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The Japanese Journal of Pharmacology
Vol. 82 (2000) No. 2 P 85-94

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http://doi.org/10.1254/jjp.82.85

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Numerous reports have indicated that patients suffering from inflammatory diseases(e.g., arthritis)who take anti-inflammatory medication have a reduced risk of developing Alzheimer’s disease(AD).Thus, the first generation of anti-inflammatory cyclooxygenase(COX)inhibitors, such as aspirin and indomethacin, have been tested as potential therapeutics in AD.Because the inhibition of COX-1 is also known to cause tissue damage in the gastrointestinal system from the resultant reduced cytoprotection, selective COX-2 inhibitors are being investigated and tested clinically as potentially better therapeutics for AD patients.However, such drugs may also trigger unwanted effects;for example, the COX-2 inhibitors, which reduce the production of one type of eicosanoids, the prostaglandins, may increase the production of other eicosanoids;i.e., the leukotriene B4(LTB4), which is one of the most potent endogenous chemotactic/inflammatory factors.LTB4 production is initiated by the enzyme 5-lipoxygenase(5-LOX).The expression of the 5-LOX gene is upregulated during neurodegeneration and with aging.In spite of the fact that 5-LOX and leukotrienes are major players in the inflammation cascade, their role in AD pathobiology/therapy has not been extensively investigated.We propose that the 5-LOX inflammatory cascade may take part in the process of aging-associated neurodegenerative diseases, and we point to the role of 5-LOX in neurodegeneration and discuss its relevance for anti-inflammatory therapy of AD.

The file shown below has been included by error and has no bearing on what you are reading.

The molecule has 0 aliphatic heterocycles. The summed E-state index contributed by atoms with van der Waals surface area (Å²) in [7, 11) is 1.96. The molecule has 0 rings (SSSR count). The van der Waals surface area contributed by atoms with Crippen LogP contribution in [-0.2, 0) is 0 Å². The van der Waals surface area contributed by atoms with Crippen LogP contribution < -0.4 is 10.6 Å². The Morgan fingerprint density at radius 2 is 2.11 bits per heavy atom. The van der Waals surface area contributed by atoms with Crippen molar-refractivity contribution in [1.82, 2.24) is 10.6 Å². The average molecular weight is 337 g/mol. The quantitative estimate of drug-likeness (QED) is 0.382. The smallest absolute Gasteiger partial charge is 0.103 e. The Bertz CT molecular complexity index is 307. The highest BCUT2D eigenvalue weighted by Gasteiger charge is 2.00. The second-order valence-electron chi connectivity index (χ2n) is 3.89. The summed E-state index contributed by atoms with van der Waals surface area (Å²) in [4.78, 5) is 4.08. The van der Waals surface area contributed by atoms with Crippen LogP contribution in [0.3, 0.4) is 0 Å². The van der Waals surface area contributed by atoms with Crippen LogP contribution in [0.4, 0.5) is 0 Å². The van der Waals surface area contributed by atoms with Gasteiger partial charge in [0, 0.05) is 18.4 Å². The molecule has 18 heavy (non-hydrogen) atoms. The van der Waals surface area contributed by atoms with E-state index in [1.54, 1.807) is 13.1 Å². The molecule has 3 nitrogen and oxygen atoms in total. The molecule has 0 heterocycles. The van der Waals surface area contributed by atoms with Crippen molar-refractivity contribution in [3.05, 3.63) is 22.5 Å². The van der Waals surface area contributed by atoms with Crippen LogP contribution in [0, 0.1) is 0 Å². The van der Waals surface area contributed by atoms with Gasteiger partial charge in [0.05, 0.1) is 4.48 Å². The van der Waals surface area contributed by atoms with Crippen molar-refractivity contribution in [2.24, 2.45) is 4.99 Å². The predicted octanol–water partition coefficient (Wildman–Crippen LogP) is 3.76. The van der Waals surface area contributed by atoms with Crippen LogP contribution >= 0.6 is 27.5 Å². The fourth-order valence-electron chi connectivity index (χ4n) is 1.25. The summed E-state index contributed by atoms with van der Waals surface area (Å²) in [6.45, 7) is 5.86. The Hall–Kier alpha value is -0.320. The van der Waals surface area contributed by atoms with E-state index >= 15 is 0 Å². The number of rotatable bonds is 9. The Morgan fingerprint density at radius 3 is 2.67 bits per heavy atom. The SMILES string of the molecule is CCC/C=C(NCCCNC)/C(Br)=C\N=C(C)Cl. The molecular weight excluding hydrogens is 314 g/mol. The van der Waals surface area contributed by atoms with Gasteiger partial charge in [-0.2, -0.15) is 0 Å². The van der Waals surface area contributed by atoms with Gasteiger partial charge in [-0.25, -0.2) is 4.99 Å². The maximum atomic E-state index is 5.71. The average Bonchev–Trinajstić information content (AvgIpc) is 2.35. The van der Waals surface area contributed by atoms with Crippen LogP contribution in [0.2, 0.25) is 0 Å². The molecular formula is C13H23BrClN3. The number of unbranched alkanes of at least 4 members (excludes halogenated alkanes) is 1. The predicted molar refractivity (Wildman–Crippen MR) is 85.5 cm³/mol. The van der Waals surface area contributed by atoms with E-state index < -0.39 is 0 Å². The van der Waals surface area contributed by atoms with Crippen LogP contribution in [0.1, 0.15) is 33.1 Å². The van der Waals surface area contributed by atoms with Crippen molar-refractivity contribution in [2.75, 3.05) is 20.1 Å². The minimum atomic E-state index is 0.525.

Copyright © The Japanese Pharmacological Society 2000

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